Volume XXXI, Number 7
July 2016

HHS Office of Civil Rights Releases Guidance and Resources for Long Term Care Facilities on Using the MDS to Facilitate Opportunities to Live in the Most Integrated Setting

The U.S. Department of Health and Human Services’ (HHS) Office for Civil Rights (OCR) has issued new guidance to assist long term care facilities in complying with their civil rights responsibilities and obligations under regulations by the HHS Centers for Medicare & Medicaid Services that require facilities which are Medicare and/or Medicaid-certified to ensure their residents receive services in the most integrated setting appropriate to their needs.

Long term care facilities are responsible for making referrals to appropriate community assessment agencies in order to help individuals successfully transition into the community.   

OCR is responsible for enforcing Section 504 of the Rehabilitation Act (Section 504) and Title II of the Americans with Disabilities Act (ADA), as interpreted by the U.S. Supreme Court in Olmstead v. L.C. Under Section 504 and the ADA, long term care facilities that receive Federal financial assistance cannot discriminate against individuals based on disability. The U.S. Supreme Court  further clarified in its Olmstead v. L.C. decision that discrimination includes unnecessary segregation of persons with disabilities and continued placement in an inpatient facility when the resident could live in a more integrated setting.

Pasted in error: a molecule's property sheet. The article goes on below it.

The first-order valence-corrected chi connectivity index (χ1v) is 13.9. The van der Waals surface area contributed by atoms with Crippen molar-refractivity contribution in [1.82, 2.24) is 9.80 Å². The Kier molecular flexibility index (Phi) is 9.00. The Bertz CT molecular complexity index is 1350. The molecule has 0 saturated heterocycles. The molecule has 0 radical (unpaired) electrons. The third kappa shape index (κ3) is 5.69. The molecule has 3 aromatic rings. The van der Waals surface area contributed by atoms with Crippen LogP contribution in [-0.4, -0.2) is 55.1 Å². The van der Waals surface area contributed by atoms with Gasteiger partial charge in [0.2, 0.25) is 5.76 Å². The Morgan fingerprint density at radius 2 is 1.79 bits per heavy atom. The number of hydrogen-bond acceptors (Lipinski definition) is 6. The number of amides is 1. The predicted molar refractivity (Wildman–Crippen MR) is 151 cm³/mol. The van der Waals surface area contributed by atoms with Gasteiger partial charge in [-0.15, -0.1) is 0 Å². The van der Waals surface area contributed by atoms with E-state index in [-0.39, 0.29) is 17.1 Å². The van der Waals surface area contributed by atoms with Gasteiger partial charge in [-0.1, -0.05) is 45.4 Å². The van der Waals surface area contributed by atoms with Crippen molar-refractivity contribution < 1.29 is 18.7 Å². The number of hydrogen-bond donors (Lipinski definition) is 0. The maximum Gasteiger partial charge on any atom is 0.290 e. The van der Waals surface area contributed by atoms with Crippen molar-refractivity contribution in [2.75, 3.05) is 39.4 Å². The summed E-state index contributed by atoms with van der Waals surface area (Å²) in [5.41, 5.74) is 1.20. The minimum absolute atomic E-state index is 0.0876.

OCR’s announcement states that in order to assess placement needs among residents, CMS regulations mandate that long term care facilities routinely administer the Minimum Data Set (MDS) for all residents in a Medicare and/or Medicaid-certified long term care facility. Section Q of the MDS has questions designed to help assess residents’ interests in returning to the community and in turn to help facilities and staff better identify and assist residents in exploring those opportunities, with the support of Local Contact Agencies and other community-based organizations. As such, Section Q also assists the state in meeting its non-discrimination requirements.

Through analysis of MDS data and collecting information from a large sample of facilities, OCR found many long term care facilities are misinterpreting the requirements of the MDS or inadequately administering the MDS because they are not referring residents who are interested in living in the community to appropriate referral sources.

This new guidance provides a series of recommendations for steps that long term care facilities can take to ensure the MDS is properly used to facilitate compliance with Section 504 and to avoid discriminatory practices towards residents. These steps include:

  • Establish strong relationships with the Local Contact Agency, a local community organization responsible for providing counseling to nursing center residents on community support options;
  • Properly administer Section Q of the MDS “to ensure that all individuals have the opportunity to learn about home and community based services and have an opportunity to receive long-term care in the least restrictive setting possible”;
  • Update facility policies and procedures to comply with OCR guidance and provide periodic training to all staff involved in the MDS assessment on Section Q; and
  • Review available resources on administration of the MDS.

Click here to read the guidance.

To learn more, visit the HHS Office of Civil Rights.

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